Have you heard the myth that solar panels can’t be installed on roofs that face north? Or that solar doesn’t work in rainy states like Washington and Oregon? Sadly, a lot of false rumors exist about solar.
In actuality, solar can work on most roofs, in most areas.
How do you separate the solar myths from the facts? How do you know if solar panels will work on your home? Much like your roof, we’ve got you covered.Download our free Go Solar Guide
Will solar work on my roof?
To know if your roof is a good fit for solar panels, consider these five factors:
1. Solar panel size, solar array size, and roof size
It takes several solar panels to produce enough electricity to power a good proportion of your home — or all of it, if that’s your aim. You’ll want to have a large enough space on your roof to install the set of panels (called a “solar array”). Ideally, this space will be uninterrupted.
If the size of your roof is limited, you may choose to opt for high-efficiency solar panels, which produce around 300–350 Watts each, more power than typical panels.
The more sunlight that solar panels collect, the more electricity they’ll produce and the quicker your system will pay for itself. For those of us in the U.S., a south-facing roof is ideal, as this orientation will maximize the amount of sunlight hitting your panels.
Solar panels can be installed on a roof that faces east, west, or even north, but they will likely produce around 25% less energy than south-facing panels, depending on the roof’s slope.
If your roof is flat, its orientation isn’t a factor. The installer can engineer your solar panels to face due south.
Solar panels need direct sunlight to produce the electricity needed to power your home. The portions of your roof where solar will be installed should be free of shade for most of the day to prevent reduced production.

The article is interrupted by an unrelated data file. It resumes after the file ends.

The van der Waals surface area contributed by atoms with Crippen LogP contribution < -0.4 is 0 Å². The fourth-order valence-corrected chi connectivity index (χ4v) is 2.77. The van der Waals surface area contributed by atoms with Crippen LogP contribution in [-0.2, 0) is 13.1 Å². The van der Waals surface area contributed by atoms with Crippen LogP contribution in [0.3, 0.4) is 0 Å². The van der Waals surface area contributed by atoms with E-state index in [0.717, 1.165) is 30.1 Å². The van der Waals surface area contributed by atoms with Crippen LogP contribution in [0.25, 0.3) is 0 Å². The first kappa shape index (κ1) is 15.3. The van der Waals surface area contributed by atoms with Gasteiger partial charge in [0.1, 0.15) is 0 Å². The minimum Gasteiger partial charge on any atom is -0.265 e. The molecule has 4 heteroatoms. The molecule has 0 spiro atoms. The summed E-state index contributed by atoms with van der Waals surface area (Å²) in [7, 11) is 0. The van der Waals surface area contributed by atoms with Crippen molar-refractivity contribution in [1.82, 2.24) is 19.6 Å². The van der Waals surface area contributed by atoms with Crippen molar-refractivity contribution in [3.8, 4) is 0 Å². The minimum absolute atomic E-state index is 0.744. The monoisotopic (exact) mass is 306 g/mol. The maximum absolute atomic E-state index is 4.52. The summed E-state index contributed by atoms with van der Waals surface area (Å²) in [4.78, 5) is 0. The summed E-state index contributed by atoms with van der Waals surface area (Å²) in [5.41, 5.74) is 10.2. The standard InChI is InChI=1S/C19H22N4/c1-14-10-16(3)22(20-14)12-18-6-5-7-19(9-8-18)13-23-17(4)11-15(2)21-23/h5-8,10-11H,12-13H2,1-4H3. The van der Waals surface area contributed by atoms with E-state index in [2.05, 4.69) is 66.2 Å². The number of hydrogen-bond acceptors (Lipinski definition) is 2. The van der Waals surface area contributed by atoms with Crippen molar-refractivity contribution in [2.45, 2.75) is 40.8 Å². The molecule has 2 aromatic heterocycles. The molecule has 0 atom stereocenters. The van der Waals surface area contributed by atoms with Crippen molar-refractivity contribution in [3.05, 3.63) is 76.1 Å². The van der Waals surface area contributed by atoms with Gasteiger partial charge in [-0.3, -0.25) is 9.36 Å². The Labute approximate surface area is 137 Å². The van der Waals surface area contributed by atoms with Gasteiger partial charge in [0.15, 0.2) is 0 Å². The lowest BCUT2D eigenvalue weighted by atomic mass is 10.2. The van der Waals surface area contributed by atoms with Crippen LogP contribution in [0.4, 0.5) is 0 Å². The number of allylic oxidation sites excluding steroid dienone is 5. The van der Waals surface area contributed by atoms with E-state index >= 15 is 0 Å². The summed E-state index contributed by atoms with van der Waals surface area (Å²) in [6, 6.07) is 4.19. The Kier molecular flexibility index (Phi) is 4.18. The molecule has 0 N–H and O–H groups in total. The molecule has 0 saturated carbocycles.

What causes shading on roofs? Trees are the most obvious culprit, but shade can also be cast by your chimney, dormers, or HVAC vents. Your installer can use a tool called the “solar pathfinder” to determine whether these nearby objects will cast shade on your panels.
Solar panels can be installed on almost any kind of roof material and almost any roof structure, whether it’s flat or pitched. Your roof’s material will make a difference in what kind of racking system should be installed. A racking system is the apparatus that attaches the panels to your roof. Your installer will recommend the right racking system for your particular roof.
Solar panels require a sturdy, reliable surface. If your roof is more than 10 or 15 years old, you may want to consider replacing it before installing solar panels. Ask your installer for insight.
If you decide to replace your roof before installing solar panels, be sure to choose a long-lasting material. You want your roof to last as long as your solar system, which is typically a minimum of 25 years.
What if my roof won’t work for solar panels?
Whether due to shading, obstructions, or orientation, you may find that your roof isn’t suitable for solar panels. If rooftop solar won’t work, you may want to consider a ground-mounted system instead.
If you have enough ground space away from shadow-casting trees and other objects, a ground-mounted solar array might be a great option.
If neither a rooftop nor ground-mounted system will work, you may still be able to benefit from solar energy. Depending on your area, you may be able to purchase solar electricity from a community solar array.
What if I live in a historic district or HOA?
If you live in a historic district, some extra steps may be required during the permitting process. Your installer should know about these and handle them on your behalf. They’ll need to ensure that the installation complies with local historic requirements. Any costs for this extra permitting should be included in your solar contract.
Homeowners associations (HOAs) can be a bit trickier, though not always. While we’ve come a long way overall, some HOAs still seek to deny their members the right to install solar panels on their homes. Others place restrictions on how and where solar can be installed. Thankfully, many states have passed laws to protect homeowners’ solar rights. See if your state has protections in place by visiting the Database of State Incentives for Renewables & Efficiency. Use the site’s policy search tool and use the keywords “easement” or “access”.
If you need help navigating the process or changing your HOA’s policies to be more solar-friendly, check out our free HOA Solar Action Guide.
Deciding if your roof is a good fit for solar panels is just one part of going solar. For more information about how rooftop solar works, ways to pay for it, and what to expect from the purchase and installation process, download our free Go Solar Guide.